Informational Rubric & Detailed Outline
In this lesson, you'll work with a partner to brainstorm ideas for research for your report. You'll review the Informational rubric and write a detailed outline.
In this lesson, students will work with a partner to brainstorm ideas for research for their report. They’ll review the Grade 12 Informational Writing Rubric and write a detailed outline.
- Read the lesson and student content.
- Anticipate student difficulties and identify the differentiation options you will choose for working with your students.
- If possible, prepare research ideas for some of the issues students will be writing about.
- Allow students time to share their topics and to suggest ideas for research.
- Make sure you have received topics from all students.
- If you see an issue that is inappropriate or inadequate, help the student choose something else.
- If possible, provide research ideas for some of the issues students will be writing about.
Share with a partner the issue you have chosen for your report.
- Brainstorm with your partner about what kind of research you will need to do to explain the issue adequately.
- Discuss where you will research.
- Formulate any questions or requests for your teacher, and make sure both of you have approval for your issues.
- Circulate through the room to assist and encourage students in their research. Let them know this is the only class time available for research.
- SWD: It is very important that SWDs be supported while doing research. Be sure you have time to help them scaffold or organize their research if needed.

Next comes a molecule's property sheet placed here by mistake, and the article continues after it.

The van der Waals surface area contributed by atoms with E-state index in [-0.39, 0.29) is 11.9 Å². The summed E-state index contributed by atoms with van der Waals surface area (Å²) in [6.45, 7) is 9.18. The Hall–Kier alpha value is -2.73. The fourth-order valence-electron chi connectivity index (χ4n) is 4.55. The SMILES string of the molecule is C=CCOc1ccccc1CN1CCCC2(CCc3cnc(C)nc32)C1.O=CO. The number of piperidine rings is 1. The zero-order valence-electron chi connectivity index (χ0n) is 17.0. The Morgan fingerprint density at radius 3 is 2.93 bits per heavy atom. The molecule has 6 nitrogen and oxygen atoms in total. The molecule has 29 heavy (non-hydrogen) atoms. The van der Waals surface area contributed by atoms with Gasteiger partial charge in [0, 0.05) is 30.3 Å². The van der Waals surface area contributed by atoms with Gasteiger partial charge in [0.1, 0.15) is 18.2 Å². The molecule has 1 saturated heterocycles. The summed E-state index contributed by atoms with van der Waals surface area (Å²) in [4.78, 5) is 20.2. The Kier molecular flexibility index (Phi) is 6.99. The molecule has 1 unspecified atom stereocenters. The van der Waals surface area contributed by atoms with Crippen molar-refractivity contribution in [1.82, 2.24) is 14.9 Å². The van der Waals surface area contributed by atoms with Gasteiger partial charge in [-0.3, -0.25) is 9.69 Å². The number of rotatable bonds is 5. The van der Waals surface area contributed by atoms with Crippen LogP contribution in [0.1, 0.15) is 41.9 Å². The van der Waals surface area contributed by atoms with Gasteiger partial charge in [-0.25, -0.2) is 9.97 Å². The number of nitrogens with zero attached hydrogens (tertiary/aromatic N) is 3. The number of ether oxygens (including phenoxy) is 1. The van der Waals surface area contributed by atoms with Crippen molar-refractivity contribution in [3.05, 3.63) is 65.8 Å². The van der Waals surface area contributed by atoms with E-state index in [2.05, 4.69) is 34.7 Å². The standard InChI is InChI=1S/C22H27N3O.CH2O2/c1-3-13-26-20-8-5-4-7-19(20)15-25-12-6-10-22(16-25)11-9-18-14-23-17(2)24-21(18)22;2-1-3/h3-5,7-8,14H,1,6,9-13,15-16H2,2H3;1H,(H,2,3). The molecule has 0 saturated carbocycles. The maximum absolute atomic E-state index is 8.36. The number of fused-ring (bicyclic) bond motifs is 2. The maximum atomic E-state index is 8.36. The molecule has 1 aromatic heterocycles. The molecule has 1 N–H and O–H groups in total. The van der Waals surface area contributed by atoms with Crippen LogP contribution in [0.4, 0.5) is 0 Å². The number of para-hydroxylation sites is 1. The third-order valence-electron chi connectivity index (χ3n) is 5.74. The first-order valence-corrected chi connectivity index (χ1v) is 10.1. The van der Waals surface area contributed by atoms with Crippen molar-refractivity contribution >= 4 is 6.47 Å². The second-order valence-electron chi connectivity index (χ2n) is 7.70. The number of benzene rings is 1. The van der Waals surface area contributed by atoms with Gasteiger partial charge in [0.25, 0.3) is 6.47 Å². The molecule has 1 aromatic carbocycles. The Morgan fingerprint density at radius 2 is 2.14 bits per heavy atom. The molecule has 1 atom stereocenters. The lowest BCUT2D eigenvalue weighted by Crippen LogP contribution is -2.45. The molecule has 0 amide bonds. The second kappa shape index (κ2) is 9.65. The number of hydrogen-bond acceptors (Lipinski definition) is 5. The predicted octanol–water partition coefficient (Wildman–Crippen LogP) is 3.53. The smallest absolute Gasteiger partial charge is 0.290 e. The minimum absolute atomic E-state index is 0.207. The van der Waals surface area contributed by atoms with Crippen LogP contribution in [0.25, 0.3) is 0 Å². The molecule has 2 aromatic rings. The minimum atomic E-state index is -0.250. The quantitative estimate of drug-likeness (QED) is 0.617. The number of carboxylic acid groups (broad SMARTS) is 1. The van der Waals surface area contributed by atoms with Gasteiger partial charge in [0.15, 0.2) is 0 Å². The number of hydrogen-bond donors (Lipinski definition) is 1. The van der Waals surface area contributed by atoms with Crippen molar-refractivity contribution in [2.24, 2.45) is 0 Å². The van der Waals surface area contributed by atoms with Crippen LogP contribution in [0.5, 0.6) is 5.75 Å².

- Make sure all students have settled on a topic.
Research your issue.
- Try to find something similar to your Independent Reading book and see how the issues have evolved into the present time.
Informational Writing Rubric
- Briefly review the criteria for writing an informational report. In addition to what’s suggested, you could emphasize what you expect on the basis of students’ past performance in writing reports.
With your teacher, review the features of the Grade 12 Informational Writing Rubric:
- Introduction : There are two obvious ways to introduce the report. You can write about the issue, explain why it is important, and define terms, or you can use your summary of your Independent Reading book.
- Organization : Think about the order in which you will present your ideas. Do you need to write subtitles for different sections of the report? Where will you fit in multimedia features?
- Development : Include facts, details, examples, and so forth, to support your information.
- Vocabulary : Use precise and formal language. Even though these reports are for your classmates, this type of writing should not be chatty or informal. Use transition words to connect ideas within a paragraph and definitely between sections of the report.
- Closure : Write about the implications of your issue for the present time. You might even suggest what’s to be done about it.
- Let students know you want a detailed outline at the beginning of Lesson 26. Make suggestions if needed.
- ELL: Encourage students to ask for help. If you notice that some ELLs are not starting their outline, or that they are writing with too many distractions, find out what is happening. If you find out that the ELLs are having trouble starting, work with them to support them, or pair them with a student who can get them going and support them throughout the process.
Start an outline.
- Begin writing a detailed plan for your report. Gather the resources you need to write a draft of the essay during Lesson 26.
- Check in with any students who are struggling.
Keep working on your report.
- Continue your research.
- Finish your detailed outline.